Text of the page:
Are you giving your staff chunky tasks to do, then treating them like PAs by peppering them with minutiae throughout the day? A lot of my work as a leader is in creating "clear space" for someone to achieve in. That is costly and difficult. But I see remarkable results when I clear away the distractions.

Now, if the person is distraction free and is still not performing to your expected level, then there is very likely either a competence problem or a motivation problem. Are they really motivated? Do they really have the skills they need? Time for some soul searching.

Craig Hamilton's advice: various ways to help people think and learn to be more effective

Great question. This is probably one of the main things I spend my time doing. My goal is to raise up volunteers to lead at a staff level (for us that means people who can lead teams of teams). 

Sometimes capacity issues are external (like sickness, new baby, family obligations) and to some degree capacity is seasonal. But I’m assuming you’re thinking people where those constraints are absent.

Here’s some thoughts, in order of simple/ elementary concepts to what I consider higher-order capacity building. That is I’m probably doing all of these at once but in some ways they build on each other:

1. Urgent/ important matrix

Just helping people come to grips with the distinction between urgent and important is profound. When people understand that doing important things now lessens the amount of urgent things later can be a bit of a watershed. Also having the team understand that just because it’s urgent for you doesn’t make it important for me helps people with the ability to say “no”, which seems to be an issue that slows a lot of great people down.

2. Rolling 6 weeks

People aren’t that good at seeing the big picture, they quickly get sucked into the details (at least the people I work with do). So just helping them with rudimentary planning seems effective. I teach them a rolling 6 week calendar. Get a whiteboard, divide it into 6 squares, each square is an upcoming week, put the date each week starts in each box and underline the current week. Write in the big rocks - the events, appointments and due dates for each week. If there are things due in week 6 you might put a start date in an early week. As each week passes rub it out and in it’s place write the upcoming week (which will be 6 weeks away) in the box and fill in the details. Underline the current week.

This helps people see around the corner and pace themselves and get more done because they’re aware.

3. 1-2-3

In all my meetings we’ll always talk through briefly and write down a 1-2-3 for each person. 1 is one high impact task that if that’s all you did in the next period it would have the most impact and get the most done. 2 is two problems or blockages that you’re currently facing (and the implication is ‘that we might be able to help you with’). And the 3 is the three next concrete steps you need to take, write that email, make that call, find that bible passage, have that conversation etc.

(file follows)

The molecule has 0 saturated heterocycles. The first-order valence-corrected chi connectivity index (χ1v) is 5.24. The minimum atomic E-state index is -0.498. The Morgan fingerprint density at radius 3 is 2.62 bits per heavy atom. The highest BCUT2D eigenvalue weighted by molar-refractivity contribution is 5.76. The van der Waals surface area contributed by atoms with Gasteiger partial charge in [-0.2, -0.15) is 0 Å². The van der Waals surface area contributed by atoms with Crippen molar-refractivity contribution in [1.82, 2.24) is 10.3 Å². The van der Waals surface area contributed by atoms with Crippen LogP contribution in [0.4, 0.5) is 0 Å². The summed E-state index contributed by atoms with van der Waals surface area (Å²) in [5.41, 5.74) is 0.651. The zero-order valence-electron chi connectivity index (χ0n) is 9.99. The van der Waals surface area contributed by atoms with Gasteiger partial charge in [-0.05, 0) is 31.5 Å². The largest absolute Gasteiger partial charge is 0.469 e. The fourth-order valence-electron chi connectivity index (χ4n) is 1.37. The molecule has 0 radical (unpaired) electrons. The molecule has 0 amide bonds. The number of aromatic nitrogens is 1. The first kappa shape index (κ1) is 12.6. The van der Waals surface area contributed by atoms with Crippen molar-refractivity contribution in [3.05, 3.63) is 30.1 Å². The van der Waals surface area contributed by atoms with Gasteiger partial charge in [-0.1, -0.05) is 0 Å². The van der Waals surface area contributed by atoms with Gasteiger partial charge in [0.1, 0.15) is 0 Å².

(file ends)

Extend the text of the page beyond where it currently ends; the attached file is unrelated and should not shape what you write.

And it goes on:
Sometimes what someone thinks is the high impact task isn’t, and I’ll redirect them to what is actually what they need to tackle.

Again this helps people change how they think, from busyness and mindless doing to effectiveness and closing that execution gap between what we plan and say and what actually ends up happening. 

4. Peer-group pressure

If there’s a particular area that I want someone to grow in capacity in I’ll try and get them to spend time with someone else who is good at it, or has more capacity than them. Whether it’s someone from another church or context or ministry. In a lot of ways growing in capacity is about spending time with high capacity people. In a lot of ways capacity is about social norms in that if you spend a lot of time around lazy, ineffective people who don’t do much there’s a good chance you’ll become like them.

5. Focussed energy projects

I get people to think: over the next term what are the 6 areas in your responsibility/ life that you can see if you poured a bit of focused energy there it would have greater benefit than usual? Is there a person, a team, a project, that would benefit from some focused energy. Write those down and diary in some time to put some energy there.

6. Task forces

This is my favourite. If I’ve got someone I’m building up to be a high-level leader, to think strategically and more holistically, someone who could lead over a higher area, when I gather an ad-hoc team to tackle a big problem, or plan a bigger event or whatever, I’ll invite the up-and-comer to that team. Having them rub shoulders with people a level or two ahead of them, be involved in those higher-level conversations, even take on some responsibilities at that level that have consequences if they drop the ball, all that is so impactful and in my opinion is the best way to build capacity and bring people to that next level as a leader. They feel that responsibility, the trust you have given them by inviting them and the self-designation that comes along with that is a powerful internal motivator.

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Growing your church up Part 2: Communication is not the job of the secretary

As a group gets bigger and older, it's hard to communicate sufficiently with everyone in informal ways. Communication needs to be more constant, deliberate, thorough and consistent.

Also, as a group gets bigger and older, vision leaks quicker. You can't assume that people just absorb it from the tight-knit group - it needs to be spelled out regularly. And so communication needs to be richer and more full of the reasoning behind things and the goals for things.

And so that means we need to stop thinking of communication as a 'mere admin' job. Disparaging administration is a great unfairnesss to administrators. But the point is, pastors and leaders must stop thinking of communication as a 'routine', 'secetarial', 'unimportant' thing.

Communication is a big deal. Getting communication right is important. And so leaders need to be more involved and engaged with things like bulletins, announcements, websites, Facebook Pages and promotions.